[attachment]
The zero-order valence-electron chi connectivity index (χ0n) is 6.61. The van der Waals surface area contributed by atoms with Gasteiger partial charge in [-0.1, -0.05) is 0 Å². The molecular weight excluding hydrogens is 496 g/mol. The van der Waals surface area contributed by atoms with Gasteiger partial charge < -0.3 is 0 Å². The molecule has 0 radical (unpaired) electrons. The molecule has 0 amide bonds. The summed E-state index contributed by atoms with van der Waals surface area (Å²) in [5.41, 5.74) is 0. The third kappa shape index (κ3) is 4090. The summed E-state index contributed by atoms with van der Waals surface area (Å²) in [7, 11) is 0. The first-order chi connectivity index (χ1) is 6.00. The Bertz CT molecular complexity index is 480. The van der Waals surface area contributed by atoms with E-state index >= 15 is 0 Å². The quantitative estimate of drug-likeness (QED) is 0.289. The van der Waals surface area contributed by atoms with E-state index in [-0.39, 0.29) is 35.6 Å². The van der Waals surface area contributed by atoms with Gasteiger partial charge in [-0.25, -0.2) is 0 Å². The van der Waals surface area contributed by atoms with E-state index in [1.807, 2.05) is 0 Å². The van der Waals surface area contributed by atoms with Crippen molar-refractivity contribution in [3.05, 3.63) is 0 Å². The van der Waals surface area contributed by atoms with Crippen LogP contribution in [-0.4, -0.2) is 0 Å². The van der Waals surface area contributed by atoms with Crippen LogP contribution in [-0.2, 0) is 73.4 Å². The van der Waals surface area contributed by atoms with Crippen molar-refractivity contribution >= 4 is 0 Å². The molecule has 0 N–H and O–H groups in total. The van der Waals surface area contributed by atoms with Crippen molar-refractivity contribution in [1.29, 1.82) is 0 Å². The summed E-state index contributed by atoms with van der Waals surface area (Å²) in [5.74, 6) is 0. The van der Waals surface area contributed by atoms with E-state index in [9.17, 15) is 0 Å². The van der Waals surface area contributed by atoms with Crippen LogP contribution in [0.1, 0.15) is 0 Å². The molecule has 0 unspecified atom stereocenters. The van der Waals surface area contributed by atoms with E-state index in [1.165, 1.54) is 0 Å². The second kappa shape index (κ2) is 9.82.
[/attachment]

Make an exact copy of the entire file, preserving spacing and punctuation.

The zero-order valence-electron chi connectivity index (χ0n) is 6.61. The van der Waals surface area contributed by atoms with Gasteiger partial charge in [-0.1, -0.05) is 0 Å². The molecular weight excluding hydrogens is 496 g/mol. The van der Waals surface area contributed by atoms with Gasteiger partial charge < -0.3 is 0 Å². The molecule has 0 radical (unpaired) electrons. The molecule has 0 amide bonds. The summed E-state index contributed by atoms with van der Waals surface area (Å²) in [5.41, 5.74) is 0. The third kappa shape index (κ3) is 4090. The summed E-state index contributed by atoms with van der Waals surface area (Å²) in [7, 11) is 0. The first-order chi connectivity index (χ1) is 6.00. The Bertz CT molecular complexity index is 480. The van der Waals surface area contributed by atoms with E-state index >= 15 is 0 Å². The quantitative estimate of drug-likeness (QED) is 0.289. The van der Waals surface area contributed by atoms with E-state index in [-0.39, 0.29) is 35.6 Å². The van der Waals surface area contributed by atoms with Gasteiger partial charge in [-0.25, -0.2) is 0 Å². The van der Waals surface area contributed by atoms with E-state index in [1.807, 2.05) is 0 Å². The van der Waals surface area contributed by atoms with Crippen molar-refractivity contribution in [3.05, 3.63) is 0 Å². The van der Waals surface area contributed by atoms with Crippen LogP contribution in [-0.4, -0.2) is 0 Å². The van der Waals surface area contributed by atoms with Crippen LogP contribution in [-0.2, 0) is 73.4 Å². The van der Waals surface area contributed by atoms with Crippen molar-refractivity contribution >= 4 is 0 Å². The molecule has 0 N–H and O–H groups in total. The van der Waals surface area contributed by atoms with Crippen molar-refractivity contribution in [1.29, 1.82) is 0 Å². The summed E-state index contributed by atoms with van der Waals surface area (Å²) in [5.74, 6) is 0. The van der Waals surface area contributed by atoms with E-state index in [9.17, 15) is 0 Å². The van der Waals surface area contributed by atoms with Crippen LogP contribution in [0.1, 0.15) is 0 Å². The molecule has 0 unspecified atom stereocenters. The van der Waals surface area contributed by atoms with E-state index in [1.165, 1.54) is 0 Å². The second kappa shape index (κ2) is 9.82.